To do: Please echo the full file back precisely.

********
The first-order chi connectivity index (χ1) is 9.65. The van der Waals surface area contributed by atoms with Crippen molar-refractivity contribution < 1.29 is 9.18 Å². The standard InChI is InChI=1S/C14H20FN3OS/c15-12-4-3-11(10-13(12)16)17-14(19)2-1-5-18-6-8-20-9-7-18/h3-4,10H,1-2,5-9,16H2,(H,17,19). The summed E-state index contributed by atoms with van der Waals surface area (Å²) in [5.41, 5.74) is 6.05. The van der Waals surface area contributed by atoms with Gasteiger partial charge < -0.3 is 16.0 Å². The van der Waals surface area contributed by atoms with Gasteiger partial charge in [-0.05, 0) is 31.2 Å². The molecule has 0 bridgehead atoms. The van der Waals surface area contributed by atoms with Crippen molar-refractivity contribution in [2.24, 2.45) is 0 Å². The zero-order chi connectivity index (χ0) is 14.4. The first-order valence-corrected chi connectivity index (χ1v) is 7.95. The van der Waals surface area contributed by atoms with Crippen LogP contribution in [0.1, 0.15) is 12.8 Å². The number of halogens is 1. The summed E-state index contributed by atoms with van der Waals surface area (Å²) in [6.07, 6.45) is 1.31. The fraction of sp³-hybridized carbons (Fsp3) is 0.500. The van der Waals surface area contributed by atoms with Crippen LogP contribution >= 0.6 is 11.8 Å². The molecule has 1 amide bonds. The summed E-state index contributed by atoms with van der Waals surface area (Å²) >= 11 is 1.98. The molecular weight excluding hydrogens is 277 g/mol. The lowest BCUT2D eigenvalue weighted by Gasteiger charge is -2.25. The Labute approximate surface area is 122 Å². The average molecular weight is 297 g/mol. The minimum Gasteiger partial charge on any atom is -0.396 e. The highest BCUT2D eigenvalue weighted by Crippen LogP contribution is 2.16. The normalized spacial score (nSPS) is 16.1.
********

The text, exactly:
The first-order chi connectivity index (χ1) is 9.65. The van der Waals surface area contributed by atoms with Crippen molar-refractivity contribution < 1.29 is 9.18 Å². The standard InChI is InChI=1S/C14H20FN3OS/c15-12-4-3-11(10-13(12)16)17-14(19)2-1-5-18-6-8-20-9-7-18/h3-4,10H,1-2,5-9,16H2,(H,17,19). The summed E-state index contributed by atoms with van der Waals surface area (Å²) in [5.41, 5.74) is 6.05. The van der Waals surface area contributed by atoms with Gasteiger partial charge < -0.3 is 16.0 Å². The van der Waals surface area contributed by atoms with Gasteiger partial charge in [-0.05, 0) is 31.2 Å². The molecule has 0 bridgehead atoms. The van der Waals surface area contributed by atoms with Crippen molar-refractivity contribution in [2.24, 2.45) is 0 Å². The zero-order chi connectivity index (χ0) is 14.4. The first-order valence-corrected chi connectivity index (χ1v) is 7.95. The van der Waals surface area contributed by atoms with Crippen LogP contribution in [0.1, 0.15) is 12.8 Å². The number of halogens is 1. The summed E-state index contributed by atoms with van der Waals surface area (Å²) in [6.07, 6.45) is 1.31. The fraction of sp³-hybridized carbons (Fsp3) is 0.500. The van der Waals surface area contributed by atoms with Crippen LogP contribution >= 0.6 is 11.8 Å². The molecule has 1 amide bonds. The summed E-state index contributed by atoms with van der Waals surface area (Å²) >= 11 is 1.98. The molecular weight excluding hydrogens is 277 g/mol. The lowest BCUT2D eigenvalue weighted by Gasteiger charge is -2.25. The Labute approximate surface area is 122 Å². The average molecular weight is 297 g/mol. The minimum Gasteiger partial charge on any atom is -0.396 e. The highest BCUT2D eigenvalue weighted by Crippen LogP contribution is 2.16. The normalized spacial score (nSPS) is 16.1.